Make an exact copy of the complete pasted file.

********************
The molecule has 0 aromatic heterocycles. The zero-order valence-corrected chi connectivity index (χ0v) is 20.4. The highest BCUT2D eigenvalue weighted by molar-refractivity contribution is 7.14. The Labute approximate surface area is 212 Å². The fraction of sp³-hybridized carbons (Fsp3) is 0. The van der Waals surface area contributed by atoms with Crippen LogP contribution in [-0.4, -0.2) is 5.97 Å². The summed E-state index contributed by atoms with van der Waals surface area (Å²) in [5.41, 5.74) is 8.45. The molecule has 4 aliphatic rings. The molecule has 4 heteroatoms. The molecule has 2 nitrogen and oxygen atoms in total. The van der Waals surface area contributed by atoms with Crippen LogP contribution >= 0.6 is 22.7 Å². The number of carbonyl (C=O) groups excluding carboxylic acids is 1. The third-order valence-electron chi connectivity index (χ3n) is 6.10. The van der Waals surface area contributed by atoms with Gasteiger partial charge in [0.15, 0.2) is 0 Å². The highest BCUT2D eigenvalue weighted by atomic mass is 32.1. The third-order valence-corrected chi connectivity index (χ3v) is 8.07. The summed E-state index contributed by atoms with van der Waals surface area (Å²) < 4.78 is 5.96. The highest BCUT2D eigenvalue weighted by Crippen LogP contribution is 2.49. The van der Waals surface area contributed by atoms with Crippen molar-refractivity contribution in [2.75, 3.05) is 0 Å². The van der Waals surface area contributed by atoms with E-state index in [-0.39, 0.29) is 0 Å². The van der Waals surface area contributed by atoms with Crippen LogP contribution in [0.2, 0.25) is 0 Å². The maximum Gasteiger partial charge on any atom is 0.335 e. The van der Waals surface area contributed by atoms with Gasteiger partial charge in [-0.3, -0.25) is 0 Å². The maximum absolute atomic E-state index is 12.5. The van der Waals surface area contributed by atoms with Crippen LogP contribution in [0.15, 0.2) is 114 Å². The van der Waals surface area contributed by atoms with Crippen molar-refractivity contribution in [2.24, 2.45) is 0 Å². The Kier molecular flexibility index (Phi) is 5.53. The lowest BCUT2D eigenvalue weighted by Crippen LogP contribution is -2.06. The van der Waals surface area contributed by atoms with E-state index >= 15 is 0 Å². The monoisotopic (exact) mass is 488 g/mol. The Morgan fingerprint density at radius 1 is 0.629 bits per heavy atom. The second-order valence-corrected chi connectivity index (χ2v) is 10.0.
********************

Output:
The molecule has 0 aromatic heterocycles. The zero-order valence-corrected chi connectivity index (χ0v) is 20.4. The highest BCUT2D eigenvalue weighted by molar-refractivity contribution is 7.14. The Labute approximate surface area is 212 Å². The fraction of sp³-hybridized carbons (Fsp3) is 0. The van der Waals surface area contributed by atoms with Crippen LogP contribution in [-0.4, -0.2) is 5.97 Å². The summed E-state index contributed by atoms with van der Waals surface area (Å²) in [5.41, 5.74) is 8.45. The molecule has 4 aliphatic rings. The molecule has 4 heteroatoms. The molecule has 2 nitrogen and oxygen atoms in total. The van der Waals surface area contributed by atoms with Crippen LogP contribution >= 0.6 is 22.7 Å². The number of carbonyl (C=O) groups excluding carboxylic acids is 1. The third-order valence-electron chi connectivity index (χ3n) is 6.10. The van der Waals surface area contributed by atoms with Gasteiger partial charge in [0.15, 0.2) is 0 Å². The highest BCUT2D eigenvalue weighted by atomic mass is 32.1. The third-order valence-corrected chi connectivity index (χ3v) is 8.07. The summed E-state index contributed by atoms with van der Waals surface area (Å²) < 4.78 is 5.96. The highest BCUT2D eigenvalue weighted by Crippen LogP contribution is 2.49. The van der Waals surface area contributed by atoms with Crippen molar-refractivity contribution in [2.75, 3.05) is 0 Å². The van der Waals surface area contributed by atoms with E-state index in [-0.39, 0.29) is 0 Å². The van der Waals surface area contributed by atoms with Crippen LogP contribution in [0.2, 0.25) is 0 Å². The maximum Gasteiger partial charge on any atom is 0.335 e. The van der Waals surface area contributed by atoms with Gasteiger partial charge in [-0.3, -0.25) is 0 Å². The maximum absolute atomic E-state index is 12.5. The van der Waals surface area contributed by atoms with Crippen LogP contribution in [0.15, 0.2) is 114 Å². The van der Waals surface area contributed by atoms with Crippen molar-refractivity contribution in [2.24, 2.45) is 0 Å². The Kier molecular flexibility index (Phi) is 5.53. The lowest BCUT2D eigenvalue weighted by Crippen LogP contribution is -2.06. The van der Waals surface area contributed by atoms with E-state index >= 15 is 0 Å². The monoisotopic (exact) mass is 488 g/mol. The Morgan fingerprint density at radius 1 is 0.629 bits per heavy atom. The second-order valence-corrected chi connectivity index (χ2v) is 10.0.